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60-Day Notice of Proposed Information Collection: Rent Reform Demonstration (Task Order 1)

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Office of the Assistant Secretary for Policy Development and Research, HUD.




HUD is seeking approval from the Office of Management and Budget (OMB) for the information collection described below. In accordance with the Paperwork Reduction Act, HUD is requesting comment from all interested parties on the proposed collection of information. The purpose of this notice is to allow for 60 days of public comment.


Comments Due Date: May 12, 2014.


Interested persons are invited to submit comments regarding this proposal. Comments should refer to the proposal by name and/or OMB Control Number and should be sent to: Colette Pollard, Reports Management Officer, QDAM, Department of Housing and Urban Development, 451 7th Street SW., Room 4176, Washington, DC 20410-5000; telephone 202-402-5564 (this is not a toll-free number) or email at for a copy of the proposed forms or other available information. Persons with hearing or speech impairments may access this number through TTY by calling the toll-free Federal Relay Service at (800) 877-8339.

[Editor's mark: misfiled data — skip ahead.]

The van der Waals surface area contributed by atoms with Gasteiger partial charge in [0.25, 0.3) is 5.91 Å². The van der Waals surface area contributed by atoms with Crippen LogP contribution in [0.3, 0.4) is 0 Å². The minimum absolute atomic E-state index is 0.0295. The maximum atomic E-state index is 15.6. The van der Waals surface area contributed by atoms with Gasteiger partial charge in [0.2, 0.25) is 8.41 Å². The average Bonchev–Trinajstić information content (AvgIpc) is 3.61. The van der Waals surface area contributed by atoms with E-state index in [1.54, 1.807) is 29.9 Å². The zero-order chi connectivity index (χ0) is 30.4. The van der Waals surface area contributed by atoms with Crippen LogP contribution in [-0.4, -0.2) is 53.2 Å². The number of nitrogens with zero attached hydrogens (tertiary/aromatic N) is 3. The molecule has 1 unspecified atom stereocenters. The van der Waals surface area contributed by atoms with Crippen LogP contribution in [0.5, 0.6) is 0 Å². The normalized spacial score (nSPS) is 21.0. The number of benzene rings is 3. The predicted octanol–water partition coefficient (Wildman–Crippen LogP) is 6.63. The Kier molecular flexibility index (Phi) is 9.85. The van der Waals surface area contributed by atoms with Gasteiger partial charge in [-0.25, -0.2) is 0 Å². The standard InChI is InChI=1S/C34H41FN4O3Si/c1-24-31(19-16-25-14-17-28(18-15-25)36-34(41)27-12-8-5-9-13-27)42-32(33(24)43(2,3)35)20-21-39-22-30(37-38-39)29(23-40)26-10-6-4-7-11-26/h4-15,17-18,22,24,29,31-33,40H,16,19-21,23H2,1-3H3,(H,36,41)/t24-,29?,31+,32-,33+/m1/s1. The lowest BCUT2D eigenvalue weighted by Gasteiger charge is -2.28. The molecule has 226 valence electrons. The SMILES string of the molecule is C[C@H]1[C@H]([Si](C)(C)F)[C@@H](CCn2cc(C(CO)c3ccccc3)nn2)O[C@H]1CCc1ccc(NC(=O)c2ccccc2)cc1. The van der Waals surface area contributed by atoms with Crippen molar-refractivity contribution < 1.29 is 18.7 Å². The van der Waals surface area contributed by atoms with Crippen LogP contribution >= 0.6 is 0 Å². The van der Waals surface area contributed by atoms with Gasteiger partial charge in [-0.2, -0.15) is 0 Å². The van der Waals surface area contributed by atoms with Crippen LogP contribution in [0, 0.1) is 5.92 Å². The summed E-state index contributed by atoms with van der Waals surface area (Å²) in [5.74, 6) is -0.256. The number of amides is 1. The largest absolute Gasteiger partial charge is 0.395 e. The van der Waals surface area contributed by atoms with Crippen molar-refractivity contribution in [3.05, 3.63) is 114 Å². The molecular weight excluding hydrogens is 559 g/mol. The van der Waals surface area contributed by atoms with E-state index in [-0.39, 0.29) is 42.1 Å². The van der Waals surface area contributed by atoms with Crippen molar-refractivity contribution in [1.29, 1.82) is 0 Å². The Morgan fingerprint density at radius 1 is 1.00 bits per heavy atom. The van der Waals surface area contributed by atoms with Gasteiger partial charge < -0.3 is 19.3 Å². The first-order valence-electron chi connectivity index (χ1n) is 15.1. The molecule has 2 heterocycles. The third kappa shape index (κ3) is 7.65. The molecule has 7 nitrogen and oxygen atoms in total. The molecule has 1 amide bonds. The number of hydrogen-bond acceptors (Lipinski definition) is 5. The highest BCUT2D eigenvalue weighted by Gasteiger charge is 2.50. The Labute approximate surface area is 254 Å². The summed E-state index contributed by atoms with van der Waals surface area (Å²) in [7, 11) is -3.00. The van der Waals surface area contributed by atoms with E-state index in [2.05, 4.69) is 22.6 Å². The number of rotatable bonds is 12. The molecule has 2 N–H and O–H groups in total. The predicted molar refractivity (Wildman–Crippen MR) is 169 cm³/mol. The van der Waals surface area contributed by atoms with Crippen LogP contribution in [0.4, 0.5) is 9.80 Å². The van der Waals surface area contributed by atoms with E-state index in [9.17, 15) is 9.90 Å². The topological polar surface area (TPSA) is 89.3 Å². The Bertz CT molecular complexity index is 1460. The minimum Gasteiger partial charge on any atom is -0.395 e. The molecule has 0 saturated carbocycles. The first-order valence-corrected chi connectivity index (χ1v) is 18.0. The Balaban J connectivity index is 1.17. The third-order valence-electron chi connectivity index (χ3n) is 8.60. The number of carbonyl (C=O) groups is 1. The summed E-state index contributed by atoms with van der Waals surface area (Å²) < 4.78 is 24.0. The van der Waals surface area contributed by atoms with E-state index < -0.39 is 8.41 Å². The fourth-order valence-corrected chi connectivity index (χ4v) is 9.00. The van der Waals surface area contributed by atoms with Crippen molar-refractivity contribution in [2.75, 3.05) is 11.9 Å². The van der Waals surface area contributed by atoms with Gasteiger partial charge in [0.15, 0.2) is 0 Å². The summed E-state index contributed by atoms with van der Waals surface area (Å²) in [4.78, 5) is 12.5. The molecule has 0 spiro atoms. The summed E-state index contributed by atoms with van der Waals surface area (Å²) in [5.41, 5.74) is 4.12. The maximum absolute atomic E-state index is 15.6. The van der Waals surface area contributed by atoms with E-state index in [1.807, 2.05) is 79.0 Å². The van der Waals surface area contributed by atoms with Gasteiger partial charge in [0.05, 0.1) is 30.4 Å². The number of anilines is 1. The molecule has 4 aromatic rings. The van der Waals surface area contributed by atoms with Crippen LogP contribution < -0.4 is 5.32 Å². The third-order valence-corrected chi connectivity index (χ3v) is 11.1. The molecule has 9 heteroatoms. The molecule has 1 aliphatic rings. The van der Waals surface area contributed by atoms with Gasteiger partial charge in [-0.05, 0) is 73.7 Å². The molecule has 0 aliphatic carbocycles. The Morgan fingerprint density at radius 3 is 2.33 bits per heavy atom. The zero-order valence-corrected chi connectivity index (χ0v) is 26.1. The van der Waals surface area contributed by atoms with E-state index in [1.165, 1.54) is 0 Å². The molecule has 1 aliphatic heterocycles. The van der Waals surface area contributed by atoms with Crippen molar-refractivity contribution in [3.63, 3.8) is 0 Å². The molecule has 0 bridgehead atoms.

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Colette Pollard, Reports Management Officer, QDAM, Department of Housing and Urban Development, 451 7th Street SW., Washington, DC 20410; email Colette Pollard at or telephone 202-402-3400. This is not a toll-free number. Persons with hearing or speech impairments may access this number through TTY by calling the toll-free Federal Relay Service at (800) 877-8339.

Copies of available documents submitted to OMB may be obtained from Ms. Pollard.

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This notice informs the public that HUD is seeking approval from OMB for the information collection described in Section A.

A. Overview of Information Collection

Title of Information Collection: Rent Reform Demonstration.

Type of Request: New.